Bathroom Sink Shut Off Valve

Bathroom Sink Shut Off Valve

2 × Two Conditions, Two Valves Two Conditions, Two Valves There are two styles of compression valve commonly used in sink hookups. When the water pipe enters the sink cabinet through the back wall, a right-angle-stop valve is required to make the 90-degree turn to the faucet. When it enters through the floor, no turn is needed so a straight-stop valve is used. You must also consider the type of pipe that supplies water to the sink. If it’s made of 1/2-in. rigid copper, you’ll need a compression fitting to connect the valve. If the piping is threaded galvanized iron, use a valve that has female iron-pipe threads. Here, we’ll show two different installations: adding an angle-stop valve to galvanized iron pipe and putting a straight-stop valve onto copper pipe. Note that angle- and straight-stop valves are available for both copper and iron piping. Angle-Stop Valve Your first step is to shut off the water to the entire house at the meter. Drain the system by opening the sink and tub faucets on the lowest floor. Some water might remain in the system, so keep a small bucket handy. Next, use a wrench to loosen the water-supply tube from the adapter. Break the 3/8-in. compression nut free with the wrench, then twist it off with your fingers (step 1). To disconnect the other end of the supply tube from the faucet, use a basin wrench (step 2). The long handle of this wrench allows you to reach up behind the sink bowl and grab onto the faucet’s coupling nut. With the water-supply tube removed, use a pipe wrench to grip the threaded galvanized pipe stub coming out of the wall. Then use an adjustable wrench to unthread the old adapter from the pipe stub (step 3). Take a wire brush and clean away hardened pipe dope from the pipe threads. Brush on a fresh coat of pipe-joint compound (step 4), then thread on the new valve (step 5). Tighten the valve using the adjustable wrench, but be sure to backhold the pipe stub with a pipe wrench. Lubricate the threads of the angle-stop valve with pipe-joint compound and attach the new flexible supply tube (step 6). Connect the opposite end of the tube to the faucet with the basin wrench.
bathroom sink shut off valve 1

Bathroom Sink Shut Off Valve

Two Conditions, Two Valves There are two styles of compression valve commonly used in sink hookups. When the water pipe enters the sink cabinet through the back wall, a right-angle-stop valve is required to make the 90-degree turn to the faucet. When it enters through the floor, no turn is needed so a straight-stop valve is used. You must also consider the type of pipe that supplies water to the sink. If it’s made of 1/2-in. rigid copper, you’ll need a compression fitting to connect the valve. If the piping is threaded galvanized iron, use a valve that has female iron-pipe threads. Here, we’ll show two different installations: adding an angle-stop valve to galvanized iron pipe and putting a straight-stop valve onto copper pipe. Note that angle- and straight-stop valves are available for both copper and iron piping. Angle-Stop Valve Your first step is to shut off the water to the entire house at the meter. Drain the system by opening the sink and tub faucets on the lowest floor. Some water might remain in the system, so keep a small bucket handy. Next, use a wrench to loosen the water-supply tube from the adapter. Break the 3/8-in. compression nut free with the wrench, then twist it off with your fingers (step 1). To disconnect the other end of the supply tube from the faucet, use a basin wrench (step 2). The long handle of this wrench allows you to reach up behind the sink bowl and grab onto the faucet’s coupling nut. With the water-supply tube removed, use a pipe wrench to grip the threaded galvanized pipe stub coming out of the wall. Then use an adjustable wrench to unthread the old adapter from the pipe stub (step 3). Take a wire brush and clean away hardened pipe dope from the pipe threads. Brush on a fresh coat of pipe-joint compound (step 4), then thread on the new valve (step 5). Tighten the valve using the adjustable wrench, but be sure to backhold the pipe stub with a pipe wrench. Lubricate the threads of the angle-stop valve with pipe-joint compound and attach the new flexible supply tube (step 6). Connect the opposite end of the tube to the faucet with the basin wrench.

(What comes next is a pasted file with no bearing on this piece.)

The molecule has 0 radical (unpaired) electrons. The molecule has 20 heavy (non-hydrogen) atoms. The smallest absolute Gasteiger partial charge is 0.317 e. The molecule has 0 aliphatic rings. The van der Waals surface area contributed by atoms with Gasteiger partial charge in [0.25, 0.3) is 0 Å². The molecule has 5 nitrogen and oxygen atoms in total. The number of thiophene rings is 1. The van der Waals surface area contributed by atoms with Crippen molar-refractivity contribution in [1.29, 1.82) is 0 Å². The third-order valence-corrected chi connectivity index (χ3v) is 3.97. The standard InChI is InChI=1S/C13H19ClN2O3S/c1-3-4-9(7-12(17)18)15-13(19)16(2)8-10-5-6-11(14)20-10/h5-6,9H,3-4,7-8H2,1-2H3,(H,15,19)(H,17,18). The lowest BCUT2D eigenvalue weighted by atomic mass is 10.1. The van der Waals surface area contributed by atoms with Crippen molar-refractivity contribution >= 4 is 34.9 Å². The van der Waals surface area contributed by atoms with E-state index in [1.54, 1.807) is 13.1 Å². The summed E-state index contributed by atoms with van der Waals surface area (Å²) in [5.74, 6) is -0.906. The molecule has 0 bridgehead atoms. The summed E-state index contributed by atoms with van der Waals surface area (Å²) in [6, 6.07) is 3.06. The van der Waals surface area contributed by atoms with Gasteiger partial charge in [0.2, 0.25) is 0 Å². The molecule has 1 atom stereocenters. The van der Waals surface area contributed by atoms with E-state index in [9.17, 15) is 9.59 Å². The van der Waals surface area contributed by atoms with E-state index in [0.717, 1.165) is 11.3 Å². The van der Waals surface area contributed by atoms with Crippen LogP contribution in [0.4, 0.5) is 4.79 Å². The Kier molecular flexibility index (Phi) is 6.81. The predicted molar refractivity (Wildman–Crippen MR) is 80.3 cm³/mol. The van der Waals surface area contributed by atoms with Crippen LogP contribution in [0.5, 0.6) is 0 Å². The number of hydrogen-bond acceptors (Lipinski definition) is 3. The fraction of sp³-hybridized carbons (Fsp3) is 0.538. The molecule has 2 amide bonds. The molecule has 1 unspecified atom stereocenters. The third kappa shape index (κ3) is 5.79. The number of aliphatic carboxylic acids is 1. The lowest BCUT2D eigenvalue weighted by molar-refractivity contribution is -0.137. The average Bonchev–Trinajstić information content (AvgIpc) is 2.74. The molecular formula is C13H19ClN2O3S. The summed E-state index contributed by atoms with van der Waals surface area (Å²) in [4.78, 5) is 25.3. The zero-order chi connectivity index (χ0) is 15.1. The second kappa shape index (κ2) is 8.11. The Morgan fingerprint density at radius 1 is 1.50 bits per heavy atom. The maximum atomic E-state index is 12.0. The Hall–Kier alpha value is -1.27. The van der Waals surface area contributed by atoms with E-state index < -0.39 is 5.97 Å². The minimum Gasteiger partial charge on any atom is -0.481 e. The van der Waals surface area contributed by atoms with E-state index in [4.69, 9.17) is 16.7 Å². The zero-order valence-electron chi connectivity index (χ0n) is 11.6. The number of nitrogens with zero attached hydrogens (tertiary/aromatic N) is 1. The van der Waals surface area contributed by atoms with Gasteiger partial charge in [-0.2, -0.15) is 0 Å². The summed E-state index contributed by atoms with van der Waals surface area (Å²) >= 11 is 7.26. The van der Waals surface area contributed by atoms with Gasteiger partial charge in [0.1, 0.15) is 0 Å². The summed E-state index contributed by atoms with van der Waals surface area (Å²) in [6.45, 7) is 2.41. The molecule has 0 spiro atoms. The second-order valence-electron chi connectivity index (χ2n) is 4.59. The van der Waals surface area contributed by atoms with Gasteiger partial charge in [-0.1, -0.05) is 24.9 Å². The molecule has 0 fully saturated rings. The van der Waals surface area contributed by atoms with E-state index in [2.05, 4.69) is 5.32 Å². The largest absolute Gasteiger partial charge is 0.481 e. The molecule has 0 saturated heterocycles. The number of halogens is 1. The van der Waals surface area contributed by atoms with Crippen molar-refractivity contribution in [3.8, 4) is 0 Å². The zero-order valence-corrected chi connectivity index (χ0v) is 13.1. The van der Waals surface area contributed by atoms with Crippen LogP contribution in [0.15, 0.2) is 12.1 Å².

bathroom sink shut off valve 2

Bathroom Sink Shut Off Valve